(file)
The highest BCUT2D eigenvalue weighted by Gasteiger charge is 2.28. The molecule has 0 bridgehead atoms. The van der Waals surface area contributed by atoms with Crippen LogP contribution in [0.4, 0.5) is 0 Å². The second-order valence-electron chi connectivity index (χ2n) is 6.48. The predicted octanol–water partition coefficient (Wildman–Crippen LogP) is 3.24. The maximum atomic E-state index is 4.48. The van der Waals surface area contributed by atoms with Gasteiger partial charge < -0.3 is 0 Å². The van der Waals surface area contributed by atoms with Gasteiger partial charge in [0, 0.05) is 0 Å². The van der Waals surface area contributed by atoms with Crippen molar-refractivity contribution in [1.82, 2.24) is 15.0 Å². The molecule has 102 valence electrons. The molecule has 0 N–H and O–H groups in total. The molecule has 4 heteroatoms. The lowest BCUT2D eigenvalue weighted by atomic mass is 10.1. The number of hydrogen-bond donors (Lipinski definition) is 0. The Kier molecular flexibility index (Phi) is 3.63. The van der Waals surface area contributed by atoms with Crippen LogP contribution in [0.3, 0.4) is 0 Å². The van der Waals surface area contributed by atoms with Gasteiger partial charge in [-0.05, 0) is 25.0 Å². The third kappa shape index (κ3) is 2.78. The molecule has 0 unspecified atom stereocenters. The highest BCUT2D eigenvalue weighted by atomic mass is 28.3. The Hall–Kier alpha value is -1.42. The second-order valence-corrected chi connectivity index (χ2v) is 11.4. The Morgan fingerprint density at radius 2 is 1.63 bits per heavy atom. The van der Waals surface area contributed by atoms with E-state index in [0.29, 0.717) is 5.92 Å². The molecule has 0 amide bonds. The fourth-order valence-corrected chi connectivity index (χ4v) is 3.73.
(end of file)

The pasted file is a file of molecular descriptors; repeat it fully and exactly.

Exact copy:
The highest BCUT2D eigenvalue weighted by Gasteiger charge is 2.28. The molecule has 0 bridgehead atoms. The van der Waals surface area contributed by atoms with Crippen LogP contribution in [0.4, 0.5) is 0 Å². The second-order valence-electron chi connectivity index (χ2n) is 6.48. The predicted octanol–water partition coefficient (Wildman–Crippen LogP) is 3.24. The maximum atomic E-state index is 4.48. The van der Waals surface area contributed by atoms with Gasteiger partial charge < -0.3 is 0 Å². The van der Waals surface area contributed by atoms with Gasteiger partial charge in [0, 0.05) is 0 Å². The van der Waals surface area contributed by atoms with Crippen molar-refractivity contribution in [1.82, 2.24) is 15.0 Å². The molecule has 102 valence electrons. The molecule has 0 N–H and O–H groups in total. The molecule has 4 heteroatoms. The lowest BCUT2D eigenvalue weighted by atomic mass is 10.1. The number of hydrogen-bond donors (Lipinski definition) is 0. The Kier molecular flexibility index (Phi) is 3.63. The van der Waals surface area contributed by atoms with Crippen LogP contribution in [0.3, 0.4) is 0 Å². The van der Waals surface area contributed by atoms with Gasteiger partial charge in [-0.05, 0) is 25.0 Å². The third kappa shape index (κ3) is 2.78. The molecule has 0 unspecified atom stereocenters. The highest BCUT2D eigenvalue weighted by atomic mass is 28.3. The Hall–Kier alpha value is -1.42. The second-order valence-corrected chi connectivity index (χ2v) is 11.4. The Morgan fingerprint density at radius 2 is 1.63 bits per heavy atom. The van der Waals surface area contributed by atoms with E-state index in [0.29, 0.717) is 5.92 Å². The molecule has 0 amide bonds. The fourth-order valence-corrected chi connectivity index (χ4v) is 3.73.